Pretending the energy of the current moment is somewhere it is not is a form of a resistance. I’ve found that this is something that goes unnoticed and easily “swept under the rug” by the constant distraction of our thoughts.
Here are simple strategies to synchronize with the energy before changing it:
A sad song can put us in a sad mood, the same for a hyped up song and an excited mood. Our bodies naturally recognize frequencies, music just makes this far more obvious and can therefore serve as a doorway into changing your state.
Dancing is similar, pairing it with music and you have a powerful pair to change state.
I particularly found that when I feel irritation, I tend to be tense and rigid. I am quick to label things as negative.
One day, I asked the simple question of “what if I did the opposite”, so I began swaying back and forth, I let me rigid knees bend a bit and I just let my body do whatever it wanted.
Something wonderful happened.
I INSTANTLY felt lighter, like a weight lifted off of me. Positive thoughts came in far easier. I instinctively had the thought of “I’ll be alright”.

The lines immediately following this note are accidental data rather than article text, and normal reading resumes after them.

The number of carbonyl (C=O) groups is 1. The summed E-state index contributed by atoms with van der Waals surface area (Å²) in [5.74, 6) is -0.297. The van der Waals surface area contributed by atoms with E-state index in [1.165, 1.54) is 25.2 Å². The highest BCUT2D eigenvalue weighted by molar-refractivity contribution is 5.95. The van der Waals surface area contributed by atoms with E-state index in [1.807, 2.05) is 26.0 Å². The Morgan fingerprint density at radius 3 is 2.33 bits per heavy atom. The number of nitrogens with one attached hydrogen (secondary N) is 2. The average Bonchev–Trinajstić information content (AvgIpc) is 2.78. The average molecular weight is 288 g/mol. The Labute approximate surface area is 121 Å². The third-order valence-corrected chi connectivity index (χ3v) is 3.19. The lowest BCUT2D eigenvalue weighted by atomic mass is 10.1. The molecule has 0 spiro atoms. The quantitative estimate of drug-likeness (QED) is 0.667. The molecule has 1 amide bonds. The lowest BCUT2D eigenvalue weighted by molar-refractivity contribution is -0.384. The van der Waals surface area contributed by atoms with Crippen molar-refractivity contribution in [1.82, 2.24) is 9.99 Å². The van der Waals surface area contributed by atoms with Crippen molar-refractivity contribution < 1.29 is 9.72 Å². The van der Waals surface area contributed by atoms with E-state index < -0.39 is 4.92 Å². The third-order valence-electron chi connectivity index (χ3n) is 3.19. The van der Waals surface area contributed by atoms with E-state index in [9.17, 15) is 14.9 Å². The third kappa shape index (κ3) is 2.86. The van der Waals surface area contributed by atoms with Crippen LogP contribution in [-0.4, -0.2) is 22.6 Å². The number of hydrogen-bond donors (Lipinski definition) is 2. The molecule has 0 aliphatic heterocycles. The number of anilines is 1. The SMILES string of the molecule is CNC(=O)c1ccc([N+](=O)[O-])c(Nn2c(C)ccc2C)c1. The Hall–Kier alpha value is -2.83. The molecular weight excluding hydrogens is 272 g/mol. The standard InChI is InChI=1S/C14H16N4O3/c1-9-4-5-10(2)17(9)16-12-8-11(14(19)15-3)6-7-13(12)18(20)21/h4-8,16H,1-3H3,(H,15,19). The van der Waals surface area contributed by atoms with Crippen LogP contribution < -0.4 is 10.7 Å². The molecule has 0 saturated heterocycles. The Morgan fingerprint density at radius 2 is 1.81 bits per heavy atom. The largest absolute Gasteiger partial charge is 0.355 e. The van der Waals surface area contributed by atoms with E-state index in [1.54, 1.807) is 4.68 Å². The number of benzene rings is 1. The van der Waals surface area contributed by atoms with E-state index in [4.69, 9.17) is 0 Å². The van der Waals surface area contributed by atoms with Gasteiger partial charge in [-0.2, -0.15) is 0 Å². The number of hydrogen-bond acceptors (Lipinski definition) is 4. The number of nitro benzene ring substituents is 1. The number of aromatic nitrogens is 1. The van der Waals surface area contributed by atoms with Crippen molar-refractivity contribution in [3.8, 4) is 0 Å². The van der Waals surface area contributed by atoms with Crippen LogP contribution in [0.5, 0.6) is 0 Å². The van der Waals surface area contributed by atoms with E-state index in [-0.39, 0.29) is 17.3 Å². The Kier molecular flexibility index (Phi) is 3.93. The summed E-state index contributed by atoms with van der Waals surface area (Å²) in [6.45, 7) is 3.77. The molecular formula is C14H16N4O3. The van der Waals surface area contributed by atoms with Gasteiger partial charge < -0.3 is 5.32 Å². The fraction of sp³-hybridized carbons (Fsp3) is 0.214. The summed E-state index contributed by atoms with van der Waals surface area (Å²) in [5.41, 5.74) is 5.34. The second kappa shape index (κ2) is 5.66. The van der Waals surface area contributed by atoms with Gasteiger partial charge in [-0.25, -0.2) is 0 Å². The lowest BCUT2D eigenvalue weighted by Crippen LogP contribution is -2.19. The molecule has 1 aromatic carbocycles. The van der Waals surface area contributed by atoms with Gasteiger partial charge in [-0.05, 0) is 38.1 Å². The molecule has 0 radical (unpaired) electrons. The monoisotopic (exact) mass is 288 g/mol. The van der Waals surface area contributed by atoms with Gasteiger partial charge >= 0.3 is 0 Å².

All I did was began moving in place, my feet were still fixed to the ground. I was scrubbing dishes, so I just found a rhythm and synchronized.
A few moments later (a minute or two?) I found that my movements naturally slowed down back to a calm state, and the irritation was gone.
This was the first time I had the insight into this important point:
Trust your body and let it move as it will. As music and dance shows, the body has a natural ability to synchronize with frequencies, you just have to find the rhythm. Slip into the beat.
Dance to find the rhythm, and then let the energy flow again, much like a connected circuit.
Planning is a time where thinking is in the future in some way, or even the past (e.g. pre-mortem). While actually engaging in the activity is a moment of presence.
Recognizing where you are is important to determine where your thinking should go.